—–Wednesday, May 4, 2011     6:35pm




Written by Don Reid. Posted in General

So let me tell you what I’ve been up to this weekend.

My computer guy had told me the grinding in the tower of my 2002 Dell (it was a retirement gift to myself from myself back then) was comparable to the grindings one tends to hear in knees and other joints when you get to a certain age.  He also suggested to me the remedy was the same.  Get some new joints and the crackling and popping would go away immediately.  Everything would run faster, smoother and quieter.  At this point I had to be reassured he was still talking about the computer.  He was and said he could sell me one, order it, install it, set it up and have it operating within two hours after its arrival. 

On the advice of my son, Langdon, who knows more about most things than I do, I agreed to all the above provisions and the order was placed and anxiously awaited.

It arrived yesterday morning.  An early phone call assured me he could come to my home at 3pm, tear down the old one and have the new one running in two (2) hours.  Having not arrived in the big city on the last turnip truck available, I was dubious of his promise but could see no other alternative but to allow him the opportunity to make good his offer.

Three o’clock came and the mission began.  Four- thirty arrived and I found myself pacing and watching the clock, ready to pounce on the that  new, shiny 24 inch screen machine and begin whatever new learning curve it required.  By five-thirty dinnertime was beginning to pass and there was still much knocking and beeping coming from my upstairs office.  By six-thirty Debbie was asking if we should offer the man something to eat.  I said, “No.  It’ll just take up more time.  Maybe if he’s hungry he’ll speed up a little bit.”

The two-hour promise was well out the door and so was my trusty and loyal tech guy at eight-thirty.  After four and one-half hours I was now alone at my slick, spanking new keyboard. I hit all the right buttons and clicked on all the right icons and suddenly realized that nothing, and I mean nothing, was in the right place.  Every screen that came up was a stranger to me.  It was like eating soup off a plate.  Like walking into someone else’s family reunion.  Like kissing a princess and she turns into a frogess.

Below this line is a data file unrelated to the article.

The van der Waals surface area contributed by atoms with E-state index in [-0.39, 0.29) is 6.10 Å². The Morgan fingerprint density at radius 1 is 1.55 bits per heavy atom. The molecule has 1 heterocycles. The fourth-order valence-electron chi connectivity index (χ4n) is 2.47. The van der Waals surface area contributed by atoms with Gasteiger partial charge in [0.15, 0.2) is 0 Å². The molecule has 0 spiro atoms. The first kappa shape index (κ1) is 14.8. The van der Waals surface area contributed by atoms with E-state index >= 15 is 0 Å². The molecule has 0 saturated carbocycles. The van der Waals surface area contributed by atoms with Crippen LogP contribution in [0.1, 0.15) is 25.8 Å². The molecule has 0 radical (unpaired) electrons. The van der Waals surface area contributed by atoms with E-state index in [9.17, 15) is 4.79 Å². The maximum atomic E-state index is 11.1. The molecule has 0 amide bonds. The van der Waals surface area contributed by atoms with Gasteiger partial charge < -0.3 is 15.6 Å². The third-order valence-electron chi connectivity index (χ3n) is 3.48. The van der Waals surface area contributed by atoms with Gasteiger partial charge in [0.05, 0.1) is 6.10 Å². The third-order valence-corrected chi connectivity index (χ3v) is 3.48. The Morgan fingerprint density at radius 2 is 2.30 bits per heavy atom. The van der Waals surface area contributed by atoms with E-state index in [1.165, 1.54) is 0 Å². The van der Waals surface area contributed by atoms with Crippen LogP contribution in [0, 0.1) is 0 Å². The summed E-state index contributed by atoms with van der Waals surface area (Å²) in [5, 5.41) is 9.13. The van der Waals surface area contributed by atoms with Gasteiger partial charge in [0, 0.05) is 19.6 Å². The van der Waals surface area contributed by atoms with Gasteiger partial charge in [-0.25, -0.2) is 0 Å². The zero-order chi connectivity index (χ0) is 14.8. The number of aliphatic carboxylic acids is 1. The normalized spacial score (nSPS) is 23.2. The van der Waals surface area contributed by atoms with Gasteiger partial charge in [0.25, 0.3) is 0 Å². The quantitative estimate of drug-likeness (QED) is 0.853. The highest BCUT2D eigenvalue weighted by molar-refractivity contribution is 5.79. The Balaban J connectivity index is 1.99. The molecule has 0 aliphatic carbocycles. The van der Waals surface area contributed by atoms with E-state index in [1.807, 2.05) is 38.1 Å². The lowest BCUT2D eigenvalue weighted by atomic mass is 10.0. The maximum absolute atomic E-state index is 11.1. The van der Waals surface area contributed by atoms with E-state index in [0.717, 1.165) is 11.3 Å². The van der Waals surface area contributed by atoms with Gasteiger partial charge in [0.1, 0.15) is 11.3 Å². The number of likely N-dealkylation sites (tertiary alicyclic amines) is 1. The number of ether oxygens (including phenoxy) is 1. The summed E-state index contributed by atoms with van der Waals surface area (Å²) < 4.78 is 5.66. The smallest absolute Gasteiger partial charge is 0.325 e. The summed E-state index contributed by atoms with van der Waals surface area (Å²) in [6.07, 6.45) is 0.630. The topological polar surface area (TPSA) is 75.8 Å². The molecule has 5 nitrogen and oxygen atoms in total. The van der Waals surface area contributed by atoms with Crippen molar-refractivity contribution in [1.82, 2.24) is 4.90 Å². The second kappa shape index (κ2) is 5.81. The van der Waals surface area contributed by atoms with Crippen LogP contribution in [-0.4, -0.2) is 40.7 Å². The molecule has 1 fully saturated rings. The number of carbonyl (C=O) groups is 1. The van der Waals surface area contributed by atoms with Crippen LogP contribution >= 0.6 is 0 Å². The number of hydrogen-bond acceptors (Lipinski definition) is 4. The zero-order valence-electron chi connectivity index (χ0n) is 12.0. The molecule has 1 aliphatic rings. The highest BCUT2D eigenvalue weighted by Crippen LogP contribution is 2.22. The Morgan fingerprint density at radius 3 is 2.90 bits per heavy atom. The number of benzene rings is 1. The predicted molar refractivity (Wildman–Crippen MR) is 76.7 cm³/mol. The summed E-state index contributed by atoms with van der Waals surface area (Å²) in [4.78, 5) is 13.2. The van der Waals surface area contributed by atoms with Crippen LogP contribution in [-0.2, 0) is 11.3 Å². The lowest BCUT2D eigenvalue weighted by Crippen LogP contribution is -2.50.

I couldn’t send email; couldn’t receive any.  Couldn’t find my pictures.  Couldn’t find the volume button or the spellcheck.  Didn’t know how to re-set the margins.  The fonts were different and things kept flying across the screen and I had no idea where they came from or where they were going to land.  I didn’t have the heart to call the hardworking tech guy so late on a Friday night, so I left it and read a book in hopes that by morning it may have healed itself.  Of course, it didn’t and Langdon came to the rescue and spent another two hours on the phone with him Saturday morning.  But I’m happy and tired to say all is well now.

 I have a new, quiet, wide-screen monster setting on the desk where the old fellow sat.  He’s newer and glossier and knows more tricks and runs much faster, just as promised.  I’m getting to know him slowly and, I’m sure, will get to like him just as much.  I haven’t learned to relax around him yet and still don’t feel completely comfortable in his presence, but I think in time we’ll get to be friends.  We’ve made up a little here this evening- came to an understanding you might say.  He’s promised not to show me too many new things he can do too quickly and I’ve promised not to throw him out of a second-story window.

I think it’s the beginning of a beautiful friendship.


                      Saturday, March 26, 2011 – 8:15pm